Saturday morning came, as it is wont to do, and with it came our beer judging responsibilities. I was on 12. Porters in the morning, which was an easy albeit unexciting flight with fourteen beers and two sets of judges—we rolled right through them and moved on to lunch. In the afternoon, I was paired with Jeff Fortney for Belgian Pale Ales and Saisons, which was a pleasant and delicious flight, especially since we got all of the good beers. Another fourteen beer flight with two sets of judges. I may have been a bit too harsh on Matt Aerni’s saison, but since it won the flight, I’m guessing he’ll forgive me.

This year’s “Worst In Show” sampling was cut short by an invite to the craziest beer tasting I have ever attended, easily topping the previous Dark Lord vertical sampling that held the title. We all got to sample something like twenty New Glarus beers that most of us never even knew existed, and for many of them there were multiple vintages to try. It was, put bluntly, an embarrassment of riches from which we all supped. We hung around so long we missed the free dinner and the awards ceremony, but it was totally worth it watching the habanero salsa almost kill Vanderglas. My beers did not fare as well this year as last: Charnel House Quad got second, even with another year of aging on it!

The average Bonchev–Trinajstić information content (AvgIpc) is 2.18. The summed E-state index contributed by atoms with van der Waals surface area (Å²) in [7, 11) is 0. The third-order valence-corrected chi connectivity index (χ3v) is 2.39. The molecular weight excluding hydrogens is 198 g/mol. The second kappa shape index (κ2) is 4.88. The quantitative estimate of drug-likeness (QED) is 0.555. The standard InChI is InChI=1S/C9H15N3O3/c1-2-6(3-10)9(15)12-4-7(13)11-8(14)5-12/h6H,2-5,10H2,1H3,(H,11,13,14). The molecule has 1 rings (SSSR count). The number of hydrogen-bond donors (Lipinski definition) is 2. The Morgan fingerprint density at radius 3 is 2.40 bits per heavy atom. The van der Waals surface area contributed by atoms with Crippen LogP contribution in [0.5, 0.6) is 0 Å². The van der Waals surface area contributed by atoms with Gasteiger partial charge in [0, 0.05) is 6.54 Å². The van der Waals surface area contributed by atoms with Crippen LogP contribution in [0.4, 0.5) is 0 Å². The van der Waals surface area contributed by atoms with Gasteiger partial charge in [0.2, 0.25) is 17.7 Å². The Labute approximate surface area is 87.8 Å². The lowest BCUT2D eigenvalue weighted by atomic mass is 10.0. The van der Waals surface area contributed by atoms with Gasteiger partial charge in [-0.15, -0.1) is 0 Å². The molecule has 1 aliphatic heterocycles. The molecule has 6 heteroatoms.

Jeffrey is a winner!
And my American Wild Ale did not even place. Jeffrey’s English Barleywine, Kittens on Ice, however, won the flight and got 3rd in BOS judging.

The rest of the evening was a bit more sedate than last year: Jackie O’s for dinner, followed by more beer samplings at other establishments, including Tyranny IPA by Lagerheads Brewing at the Red Brick Sports Pub and Cosmic IPA by Willoughby Brewing at Pigskin. Cosmic IPA was very well done, and I look forward to trying more from Willoughby; even so, we ended up back at Jackie O’s to close out the night once again.